Though the majority of California residents show significant concern for the state’s higher education system and feel it is heading in the wrong direction, most are not willing to pay more taxes in order to increase its funding, according to a survey published Wednesday.
The annual survey, conducted by the Public Policy Institute of California, polled over 2,500 Californians in five languages to measure sentiments on student debt and tuition, out-of-state admissions and approval ratings for Gov. Jerry Brown.
While 65 percent of those surveyed said they believe a lack of funding has significantly affected California institutions, an even larger majority agreed that more should be spent on higher education in general. Residents surveyed seemed to come to a general consensus on this point but showed little support for methods to find alternate revenue streams.
“We found 52 percent of the sample said they would oppose paying higher taxes,” said Sonja Petek, project manager of the survey. “This is certainly something we’ve found in other surveys, where people aren’t willing to make the sacrifices themselves to make up for the fiscal situation.”
Petek said this may be due to the fact that residents, like California’s colleges, have also suffered due to tough economic times following the 2008 recession. However, increasing taxes on behalf of higher education predictably garnered varying levels of support across party lines — 63 percent of Democrats were willing to increase taxes to maintain current funding, while 71 percent of Republicans said they would not do the same.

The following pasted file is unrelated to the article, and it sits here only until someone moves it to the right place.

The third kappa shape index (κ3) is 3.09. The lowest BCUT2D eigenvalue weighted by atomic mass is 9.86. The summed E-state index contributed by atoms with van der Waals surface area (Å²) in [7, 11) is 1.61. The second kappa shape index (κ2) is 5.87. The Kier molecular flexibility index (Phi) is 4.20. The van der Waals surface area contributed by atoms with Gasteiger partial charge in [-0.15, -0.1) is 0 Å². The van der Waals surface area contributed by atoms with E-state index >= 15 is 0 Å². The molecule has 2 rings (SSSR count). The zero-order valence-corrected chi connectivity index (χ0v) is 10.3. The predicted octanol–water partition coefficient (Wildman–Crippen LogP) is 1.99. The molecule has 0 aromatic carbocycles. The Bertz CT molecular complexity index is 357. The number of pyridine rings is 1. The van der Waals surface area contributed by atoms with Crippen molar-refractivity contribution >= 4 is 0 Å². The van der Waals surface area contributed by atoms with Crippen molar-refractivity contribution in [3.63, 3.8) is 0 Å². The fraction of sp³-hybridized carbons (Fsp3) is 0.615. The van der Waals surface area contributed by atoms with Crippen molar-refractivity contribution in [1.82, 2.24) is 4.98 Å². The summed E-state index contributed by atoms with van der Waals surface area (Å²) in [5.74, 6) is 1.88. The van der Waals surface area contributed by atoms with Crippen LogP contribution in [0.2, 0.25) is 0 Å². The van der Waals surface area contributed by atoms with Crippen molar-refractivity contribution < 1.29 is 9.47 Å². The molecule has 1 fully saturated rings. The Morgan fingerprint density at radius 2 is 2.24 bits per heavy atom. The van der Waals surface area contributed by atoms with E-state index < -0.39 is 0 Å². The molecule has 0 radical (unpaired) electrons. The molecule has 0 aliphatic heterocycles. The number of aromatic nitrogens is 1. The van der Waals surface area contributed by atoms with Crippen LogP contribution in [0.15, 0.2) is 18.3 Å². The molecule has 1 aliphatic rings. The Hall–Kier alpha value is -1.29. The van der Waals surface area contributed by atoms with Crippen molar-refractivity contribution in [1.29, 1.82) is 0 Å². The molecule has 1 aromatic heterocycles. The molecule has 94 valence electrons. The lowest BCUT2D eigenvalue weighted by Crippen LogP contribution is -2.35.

Hans Johnson, senior fellow at the institute, said this finding reflects an ongoing conflict in public policy.
“This is a long-standing problem and issue in that people want services, but they don’t want to pay for them,” he said.
In addition to concerns regarding revenue, the survey found that higher education may have an increasing effect on citizens’ view of politicians. Although Brown’s general approval rating was 47 percent, approval for how he has handled higher education was only 29 percent.
“I think we will continue to see some effects on how people view their elected officials,” Petek said. “They’re in a tough spot because there’s not a lot of funding to work with.”
With trigger cuts of an additional $100 million likely on the horizon due to revenue forecasts that project a larger budget gap than expected, Johnson said these issues are far from resolved for the University of California.
“Even if there is a trigger cut, UC apparently won’t raise tuition, at least this year,” Johnson said. “But of course, if they don’t get the money, they will have to.”